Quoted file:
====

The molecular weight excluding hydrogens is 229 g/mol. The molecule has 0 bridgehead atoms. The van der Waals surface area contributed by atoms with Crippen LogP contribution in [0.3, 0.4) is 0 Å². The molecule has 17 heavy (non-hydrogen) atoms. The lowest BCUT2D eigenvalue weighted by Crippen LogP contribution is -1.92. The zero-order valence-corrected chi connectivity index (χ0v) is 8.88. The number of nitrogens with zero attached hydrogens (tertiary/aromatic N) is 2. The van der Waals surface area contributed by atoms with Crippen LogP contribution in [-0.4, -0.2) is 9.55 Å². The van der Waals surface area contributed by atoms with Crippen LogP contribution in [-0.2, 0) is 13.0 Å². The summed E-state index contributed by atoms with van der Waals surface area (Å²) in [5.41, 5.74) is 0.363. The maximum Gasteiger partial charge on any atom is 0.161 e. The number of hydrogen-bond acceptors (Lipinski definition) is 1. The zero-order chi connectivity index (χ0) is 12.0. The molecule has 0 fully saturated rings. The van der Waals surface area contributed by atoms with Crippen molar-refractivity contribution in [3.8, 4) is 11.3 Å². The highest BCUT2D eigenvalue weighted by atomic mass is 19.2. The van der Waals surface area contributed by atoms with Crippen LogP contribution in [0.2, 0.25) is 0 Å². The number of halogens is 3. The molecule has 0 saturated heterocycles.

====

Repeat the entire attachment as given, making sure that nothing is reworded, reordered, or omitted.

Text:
The molecular weight excluding hydrogens is 229 g/mol. The molecule has 0 bridgehead atoms. The van der Waals surface area contributed by atoms with Crippen LogP contribution in [0.3, 0.4) is 0 Å². The molecule has 17 heavy (non-hydrogen) atoms. The lowest BCUT2D eigenvalue weighted by Crippen LogP contribution is -1.92. The zero-order valence-corrected chi connectivity index (χ0v) is 8.88. The number of nitrogens with zero attached hydrogens (tertiary/aromatic N) is 2. The van der Waals surface area contributed by atoms with Crippen LogP contribution in [-0.4, -0.2) is 9.55 Å². The van der Waals surface area contributed by atoms with Crippen LogP contribution in [-0.2, 0) is 13.0 Å². The summed E-state index contributed by atoms with van der Waals surface area (Å²) in [5.41, 5.74) is 0.363. The maximum Gasteiger partial charge on any atom is 0.161 e. The number of hydrogen-bond acceptors (Lipinski definition) is 1. The zero-order chi connectivity index (χ0) is 12.0. The molecule has 0 fully saturated rings. The van der Waals surface area contributed by atoms with Crippen molar-refractivity contribution in [3.8, 4) is 11.3 Å². The highest BCUT2D eigenvalue weighted by atomic mass is 19.2. The van der Waals surface area contributed by atoms with Crippen LogP contribution in [0.2, 0.25) is 0 Å². The number of halogens is 3. The molecule has 0 saturated heterocycles.